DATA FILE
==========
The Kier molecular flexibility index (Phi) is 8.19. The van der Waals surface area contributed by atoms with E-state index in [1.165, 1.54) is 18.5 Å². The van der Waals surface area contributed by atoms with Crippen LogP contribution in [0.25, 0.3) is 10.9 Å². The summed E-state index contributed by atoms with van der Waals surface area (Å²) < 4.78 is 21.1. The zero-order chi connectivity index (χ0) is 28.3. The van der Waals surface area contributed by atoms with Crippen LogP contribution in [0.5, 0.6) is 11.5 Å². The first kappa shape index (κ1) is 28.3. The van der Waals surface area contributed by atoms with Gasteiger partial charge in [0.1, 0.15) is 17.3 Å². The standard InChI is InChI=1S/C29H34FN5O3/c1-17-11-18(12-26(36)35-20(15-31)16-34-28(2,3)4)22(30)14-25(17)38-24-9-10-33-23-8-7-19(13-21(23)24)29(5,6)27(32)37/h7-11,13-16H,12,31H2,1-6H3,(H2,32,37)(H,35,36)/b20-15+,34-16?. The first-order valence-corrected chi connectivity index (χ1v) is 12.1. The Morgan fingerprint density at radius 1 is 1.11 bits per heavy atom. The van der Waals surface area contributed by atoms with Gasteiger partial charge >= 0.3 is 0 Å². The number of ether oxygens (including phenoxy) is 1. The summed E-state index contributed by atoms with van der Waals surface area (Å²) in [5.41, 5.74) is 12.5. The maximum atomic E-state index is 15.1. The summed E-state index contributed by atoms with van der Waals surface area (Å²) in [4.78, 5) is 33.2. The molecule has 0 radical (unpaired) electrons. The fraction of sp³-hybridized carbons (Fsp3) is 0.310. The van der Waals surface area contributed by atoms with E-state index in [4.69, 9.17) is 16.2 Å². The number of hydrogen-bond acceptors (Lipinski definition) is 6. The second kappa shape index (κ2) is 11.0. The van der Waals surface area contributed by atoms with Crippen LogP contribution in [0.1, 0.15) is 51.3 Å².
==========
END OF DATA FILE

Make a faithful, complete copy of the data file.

The Kier molecular flexibility index (Phi) is 8.19. The van der Waals surface area contributed by atoms with E-state index in [1.165, 1.54) is 18.5 Å². The van der Waals surface area contributed by atoms with Crippen LogP contribution in [0.25, 0.3) is 10.9 Å². The summed E-state index contributed by atoms with van der Waals surface area (Å²) < 4.78 is 21.1. The zero-order chi connectivity index (χ0) is 28.3. The van der Waals surface area contributed by atoms with Crippen LogP contribution in [0.5, 0.6) is 11.5 Å². The first kappa shape index (κ1) is 28.3. The van der Waals surface area contributed by atoms with Gasteiger partial charge in [0.1, 0.15) is 17.3 Å². The standard InChI is InChI=1S/C29H34FN5O3/c1-17-11-18(12-26(36)35-20(15-31)16-34-28(2,3)4)22(30)14-25(17)38-24-9-10-33-23-8-7-19(13-21(23)24)29(5,6)27(32)37/h7-11,13-16H,12,31H2,1-6H3,(H2,32,37)(H,35,36)/b20-15+,34-16?. The first-order valence-corrected chi connectivity index (χ1v) is 12.1. The Morgan fingerprint density at radius 1 is 1.11 bits per heavy atom. The van der Waals surface area contributed by atoms with Gasteiger partial charge >= 0.3 is 0 Å². The number of ether oxygens (including phenoxy) is 1. The summed E-state index contributed by atoms with van der Waals surface area (Å²) in [5.41, 5.74) is 12.5. The maximum atomic E-state index is 15.1. The summed E-state index contributed by atoms with van der Waals surface area (Å²) in [4.78, 5) is 33.2. The molecule has 0 radical (unpaired) electrons. The fraction of sp³-hybridized carbons (Fsp3) is 0.310. The van der Waals surface area contributed by atoms with E-state index in [4.69, 9.17) is 16.2 Å². The number of hydrogen-bond acceptors (Lipinski definition) is 6. The second kappa shape index (κ2) is 11.0. The van der Waals surface area contributed by atoms with Crippen LogP contribution in [0.1, 0.15) is 51.3 Å².